At a café in the recently completed Wagner Place on Dearborn’s west side, we spoke with entrepreneur Hussein Anani, 32, about a publicly traded company called Sibling Group Holdings (SIBE) he acquired control of this past summer.
Anani is a Dearborn native and graduate of the Mike Ilitch School of Business who went on to study international business strategies at Shanghai University in China. He currently co-owns a Detroit-based glazing contracting firm.
When it comes to business, Anani has found that creative thinking can go a long way. With the current economic conditions and conventional financing methods, he saw a new market opportunity to join in on the sandbox occupied by the likes of the inventive Chamath Palihapitiya and the outspoken Bill Ackman.
“What if I created a company whose investors were not partners waiting on their take, but shareholders, rewarded by the success of the company’s performance instead?” he said.
Trying to hold back a small grin, Anani spoke enthusiastically about the idea.
“After researching the requirements for an IPO with the SEC (Securities and Exchange Commission), we found it to be a long and somewhat complicated path forward,” he said. “That’s when we started the pursuit of an already listed company.
“That was the approach we took; we’re entering the stock market in a different way — via a reverse merger. Our investors would be shareholders and we get to keep the 20 percent under our roof for our employees and stakeholders that a Special-Purpose Acquisition Company, or SPAC, normally would have cost us in achieving the same end.”
Anani explained that acquiring a publicly traded corporation meant challenging the limitations that an individual far from the stock exchange would expect to face.
“We researched over 50 different corporations that were candidates for a sale and started to see a pattern in our deep dives — all of them were penny stocks with problems,” he added.
Problems, according to Anani, varied from bad actors to outright crime. But not all of them had reached the point of no return. According to Anani, some of the companies were simply failing to some degree to stay current with their SEC filings, with leadership that had given up on any path forward.
In July, after months of research and aborted deals, he came across his best candidate, a company called Sibling Group Holdings, Inc., whose most egregious failures could be corrected by catching up with its SEC financial filings, which were due by September 28.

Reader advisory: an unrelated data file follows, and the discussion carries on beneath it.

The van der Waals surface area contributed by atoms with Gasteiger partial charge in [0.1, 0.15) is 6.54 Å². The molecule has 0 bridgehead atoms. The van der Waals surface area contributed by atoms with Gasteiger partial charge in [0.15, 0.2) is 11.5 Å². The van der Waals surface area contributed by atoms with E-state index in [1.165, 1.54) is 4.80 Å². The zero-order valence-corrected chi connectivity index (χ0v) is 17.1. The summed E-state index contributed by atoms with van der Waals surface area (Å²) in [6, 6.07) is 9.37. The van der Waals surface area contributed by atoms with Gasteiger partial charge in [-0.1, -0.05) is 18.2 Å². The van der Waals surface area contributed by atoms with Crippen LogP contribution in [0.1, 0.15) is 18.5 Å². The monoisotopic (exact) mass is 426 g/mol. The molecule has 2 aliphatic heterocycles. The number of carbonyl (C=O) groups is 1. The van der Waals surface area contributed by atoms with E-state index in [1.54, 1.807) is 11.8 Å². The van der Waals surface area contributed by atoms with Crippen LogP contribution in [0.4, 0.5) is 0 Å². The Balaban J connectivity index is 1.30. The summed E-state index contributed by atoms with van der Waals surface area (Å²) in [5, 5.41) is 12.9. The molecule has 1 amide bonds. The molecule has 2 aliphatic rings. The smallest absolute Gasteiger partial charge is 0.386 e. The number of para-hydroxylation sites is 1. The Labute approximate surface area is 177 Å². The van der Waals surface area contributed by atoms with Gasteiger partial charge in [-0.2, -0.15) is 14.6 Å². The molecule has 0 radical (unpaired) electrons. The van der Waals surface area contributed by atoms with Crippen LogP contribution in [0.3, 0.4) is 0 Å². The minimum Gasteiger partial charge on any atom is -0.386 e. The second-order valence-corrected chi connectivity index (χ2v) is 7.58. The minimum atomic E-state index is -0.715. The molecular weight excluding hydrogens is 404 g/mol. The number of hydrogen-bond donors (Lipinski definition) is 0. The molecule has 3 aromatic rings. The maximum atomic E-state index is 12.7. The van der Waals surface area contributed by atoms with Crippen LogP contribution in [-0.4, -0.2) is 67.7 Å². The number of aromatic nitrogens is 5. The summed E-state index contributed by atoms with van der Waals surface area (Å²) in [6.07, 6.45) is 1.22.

What made Sibling most attractive was that its listing on the OTC stock exchange was still active. Its stock still held value for the time being.
However, its current ownership had no plans to complete the regulatory paperwork by the September deadline.
In the end, I see this as a great benefit for small and medium-sized businesses to access larger capital markets via retail investors. — Hussein Anani
To ensure the company he wanted would remain viable, Anani and his team had to work fast. With the help of Ty Putrich, a longtime advisor with an extensive background in corporate affairs, Anani was able to gain control of Sibling at the end of July. The process of bringing Sibling current then became a race against time.
By the skin of their teeth, Anani’s team met all requirements, finally priming the company for its next opportunity. Along the way, they worked with existing preferred shareholders to convert their shares to common stock for liquidity benefit.
“To put this all in perspective: With a $100k budget, we essentially achieved the same thing as the $832M used by DWAC — a SPAC deal with former President Trump,” Anani said.
Due to insider trading regulations, he is unable to disclose specifics of the upcoming merger.
With the ideal corporate structure now securely in place, Anani says the real work has begun and that at present, the work of finding a plan with maximum reward and minimal risk in an expected reverse merger is the challenge.
Using the same out-of-the-box approach they adopted with the acquisition, Anani and his team are confident they can create the shareholder value that was the driving vision for Sibling Group in the years to come.
In his hopes to shake up a conventional system that “we call our financing institutions,” Anani concluded:
“In the end, I see this as a great benefit for small and medium-sized businesses to access larger capital markets via retail investors.”